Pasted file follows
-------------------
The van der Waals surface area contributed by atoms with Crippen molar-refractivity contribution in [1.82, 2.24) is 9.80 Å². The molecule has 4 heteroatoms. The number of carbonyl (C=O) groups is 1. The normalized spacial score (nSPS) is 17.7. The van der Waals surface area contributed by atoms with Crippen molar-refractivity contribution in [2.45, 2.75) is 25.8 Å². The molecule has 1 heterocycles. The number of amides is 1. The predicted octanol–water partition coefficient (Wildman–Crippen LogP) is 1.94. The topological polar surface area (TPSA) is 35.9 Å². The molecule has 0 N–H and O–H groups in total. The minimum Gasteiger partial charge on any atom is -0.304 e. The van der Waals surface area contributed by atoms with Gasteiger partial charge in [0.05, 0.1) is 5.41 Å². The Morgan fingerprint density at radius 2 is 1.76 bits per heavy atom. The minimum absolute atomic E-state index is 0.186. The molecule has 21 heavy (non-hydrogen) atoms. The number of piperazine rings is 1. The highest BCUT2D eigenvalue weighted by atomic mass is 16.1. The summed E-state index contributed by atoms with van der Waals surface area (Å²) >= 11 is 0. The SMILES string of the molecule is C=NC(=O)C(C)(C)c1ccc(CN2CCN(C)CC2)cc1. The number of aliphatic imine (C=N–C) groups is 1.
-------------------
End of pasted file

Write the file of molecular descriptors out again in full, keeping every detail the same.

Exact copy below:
The van der Waals surface area contributed by atoms with Crippen molar-refractivity contribution in [1.82, 2.24) is 9.80 Å². The molecule has 4 heteroatoms. The number of carbonyl (C=O) groups is 1. The normalized spacial score (nSPS) is 17.7. The van der Waals surface area contributed by atoms with Crippen molar-refractivity contribution in [2.45, 2.75) is 25.8 Å². The molecule has 1 heterocycles. The number of amides is 1. The predicted octanol–water partition coefficient (Wildman–Crippen LogP) is 1.94. The topological polar surface area (TPSA) is 35.9 Å². The molecule has 0 N–H and O–H groups in total. The minimum Gasteiger partial charge on any atom is -0.304 e. The van der Waals surface area contributed by atoms with Gasteiger partial charge in [0.05, 0.1) is 5.41 Å². The Morgan fingerprint density at radius 2 is 1.76 bits per heavy atom. The minimum absolute atomic E-state index is 0.186. The molecule has 21 heavy (non-hydrogen) atoms. The number of piperazine rings is 1. The highest BCUT2D eigenvalue weighted by atomic mass is 16.1. The summed E-state index contributed by atoms with van der Waals surface area (Å²) >= 11 is 0. The SMILES string of the molecule is C=NC(=O)C(C)(C)c1ccc(CN2CCN(C)CC2)cc1. The number of aliphatic imine (C=N–C) groups is 1.